> in the circumference of the wheel it is a bit out of shape; the result
> is a person with a good ear or lots of railroad experience [as he had]
> can hear a certain 'chunk-chunk' noise as the train rapidly moves down
> the track). The railroad told him off good also, but then a day or two
> later called him back to say they had investigated it and found it to
> be as he said it was.
Flat spots are very common on trains. They make freight trains noisy.
Some passenger trains have wheel-slip protection which is essentially
anti-lock brakes and they serve to reduce locked wheels which causes
the grinding down and flat spots. Severe flat spots are annoying to
ride over if your particular car has them. Actually, I don't think
unpowered coaches have them, only self-propelled electric cars.
RR shops have truing machines that grind the wheel down to eliminate
flat spots. After a while the wheel must be replaced, this is
standard maintainence, at a train shop you'll see wheels lying around.
> Those 'new' cars were no match for the 'older' (1920-ish) cars they
> abandoned for no good reason. PAT]
I don't know the particulars, but 50 year old equipment, as those
were, have some disadvantages to new equipment. One is no air
conditioning. Another is heavy weight which comes out to higher power
consumption. A third is speed--newer trains can usually accelerate
and stop faster which is significant in commuter service. A fourth is
maintenance -- parts must be hand manufactured ($$$) for old cars and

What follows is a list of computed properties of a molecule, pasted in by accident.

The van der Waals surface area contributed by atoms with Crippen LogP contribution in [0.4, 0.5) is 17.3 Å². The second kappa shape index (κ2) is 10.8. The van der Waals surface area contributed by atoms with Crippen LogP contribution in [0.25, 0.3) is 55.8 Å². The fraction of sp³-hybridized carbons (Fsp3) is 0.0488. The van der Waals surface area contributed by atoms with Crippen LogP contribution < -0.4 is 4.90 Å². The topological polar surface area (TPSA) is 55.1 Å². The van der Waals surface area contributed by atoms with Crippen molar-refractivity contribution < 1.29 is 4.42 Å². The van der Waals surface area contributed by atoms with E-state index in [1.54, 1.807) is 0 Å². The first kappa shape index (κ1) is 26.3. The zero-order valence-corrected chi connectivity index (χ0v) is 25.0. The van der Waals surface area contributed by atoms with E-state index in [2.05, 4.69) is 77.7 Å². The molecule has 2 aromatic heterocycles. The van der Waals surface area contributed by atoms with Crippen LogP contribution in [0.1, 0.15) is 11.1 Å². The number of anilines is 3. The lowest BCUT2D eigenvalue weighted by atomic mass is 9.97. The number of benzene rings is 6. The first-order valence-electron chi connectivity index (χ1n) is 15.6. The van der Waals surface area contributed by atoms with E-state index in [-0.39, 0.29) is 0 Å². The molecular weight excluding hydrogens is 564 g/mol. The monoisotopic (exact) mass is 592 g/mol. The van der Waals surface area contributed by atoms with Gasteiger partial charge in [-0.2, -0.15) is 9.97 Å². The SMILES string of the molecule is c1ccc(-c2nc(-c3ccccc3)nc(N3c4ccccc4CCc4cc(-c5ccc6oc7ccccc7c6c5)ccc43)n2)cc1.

breakdowns are common.
Shortly after Amtrak was created it had a major upgrade of the coaches
it inherited. It converted the tough steam powered utility lines to
electric which was more reliable.
[TELECOM Digest Editor's Note: I do not think Chicago Daily News
exists anywhere these days except as fond memories in the minds of its
readers. It went out of business in 1976. All afternoon daily
newspapers in Chicago were gone about that time. Hearst had the
Chicago Herald; eventually merged it with the Chicago American to make
the Herald-American, then sold it off to the Chicago Tribune. The
Herald-American folded in 1967 and was replaced by a short lived paper
called 'Chicago Today', which lasted for seven years and left the
scene in 1974-75. The Daily News was edited and printed over on Canal
Street near Madison Street and was founded in the late 1800's by
Victor Lawson (of Lawson YMCA fame), who then sold it to Mr. Knight
who had it until he sold it to the Chicago Sun-Times [itself a combo
made up of the Chicago Sun and the Chicago Times which merged as the
Sun-Times in 1941], then the Sun-Times closed the Daily News a few
years later in 1976. Chicago Public Library has (or had) microfilms of
the Daily News from its beginning to its end, but I seriously doubt
any of it made it on computer. For three years, when I was 10-13 or
thereabouts I had two paper routes: in the morning I delivered the
Sun-Times and the Tribune; in the afternoon I delivered the Herald-
American, the Daily News, a Polish newspaper called the 'Daily Zygoda'
(I think that was it?), the Christian Science Monitor and one or two
customers took the Wall Street Journal. I recall the Monitor always
came by train from the east coast, and it always arrived two or three
days after the publication date. But at the news agency, they always
gave me a stack of those each day; also the 'TV Guide' magazine on
I do not have any of those newspaper reports of the train crash any
longer. I suppose I should have kept a copy of them but whoever thinks
they are going to get old and want to go back to look at things in the